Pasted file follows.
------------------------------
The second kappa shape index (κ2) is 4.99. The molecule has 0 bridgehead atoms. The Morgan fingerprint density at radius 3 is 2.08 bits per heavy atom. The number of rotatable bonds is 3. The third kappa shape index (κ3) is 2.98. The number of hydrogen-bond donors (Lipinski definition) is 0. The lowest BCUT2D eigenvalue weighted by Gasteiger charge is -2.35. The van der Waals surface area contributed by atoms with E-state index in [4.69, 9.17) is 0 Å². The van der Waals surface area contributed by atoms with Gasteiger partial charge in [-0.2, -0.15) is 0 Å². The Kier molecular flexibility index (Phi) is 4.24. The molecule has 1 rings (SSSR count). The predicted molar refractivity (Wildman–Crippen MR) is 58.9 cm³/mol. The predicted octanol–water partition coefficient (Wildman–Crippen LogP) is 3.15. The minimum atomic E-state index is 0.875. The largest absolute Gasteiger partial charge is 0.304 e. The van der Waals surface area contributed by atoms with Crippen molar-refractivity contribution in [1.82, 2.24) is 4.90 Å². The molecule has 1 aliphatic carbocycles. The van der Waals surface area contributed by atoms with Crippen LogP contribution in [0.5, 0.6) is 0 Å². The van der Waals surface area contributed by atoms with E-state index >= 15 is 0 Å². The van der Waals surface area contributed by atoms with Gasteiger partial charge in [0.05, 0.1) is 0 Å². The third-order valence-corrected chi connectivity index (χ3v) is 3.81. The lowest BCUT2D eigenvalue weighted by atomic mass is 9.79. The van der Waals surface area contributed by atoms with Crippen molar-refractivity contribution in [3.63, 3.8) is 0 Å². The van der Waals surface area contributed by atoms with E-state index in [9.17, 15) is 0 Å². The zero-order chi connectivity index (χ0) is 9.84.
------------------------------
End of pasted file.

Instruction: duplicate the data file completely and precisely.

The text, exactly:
The second kappa shape index (κ2) is 4.99. The molecule has 0 bridgehead atoms. The Morgan fingerprint density at radius 3 is 2.08 bits per heavy atom. The number of rotatable bonds is 3. The third kappa shape index (κ3) is 2.98. The number of hydrogen-bond donors (Lipinski definition) is 0. The lowest BCUT2D eigenvalue weighted by Gasteiger charge is -2.35. The van der Waals surface area contributed by atoms with E-state index in [4.69, 9.17) is 0 Å². The van der Waals surface area contributed by atoms with Gasteiger partial charge in [-0.2, -0.15) is 0 Å². The Kier molecular flexibility index (Phi) is 4.24. The molecule has 1 rings (SSSR count). The predicted molar refractivity (Wildman–Crippen MR) is 58.9 cm³/mol. The predicted octanol–water partition coefficient (Wildman–Crippen LogP) is 3.15. The minimum atomic E-state index is 0.875. The largest absolute Gasteiger partial charge is 0.304 e. The van der Waals surface area contributed by atoms with Crippen molar-refractivity contribution in [1.82, 2.24) is 4.90 Å². The molecule has 1 aliphatic carbocycles. The van der Waals surface area contributed by atoms with Crippen LogP contribution in [0.5, 0.6) is 0 Å². The van der Waals surface area contributed by atoms with E-state index >= 15 is 0 Å². The van der Waals surface area contributed by atoms with Gasteiger partial charge in [0.05, 0.1) is 0 Å². The third-order valence-corrected chi connectivity index (χ3v) is 3.81. The lowest BCUT2D eigenvalue weighted by atomic mass is 9.79. The van der Waals surface area contributed by atoms with Crippen molar-refractivity contribution in [3.63, 3.8) is 0 Å². The van der Waals surface area contributed by atoms with E-state index in [9.17, 15) is 0 Å². The zero-order chi connectivity index (χ0) is 9.84.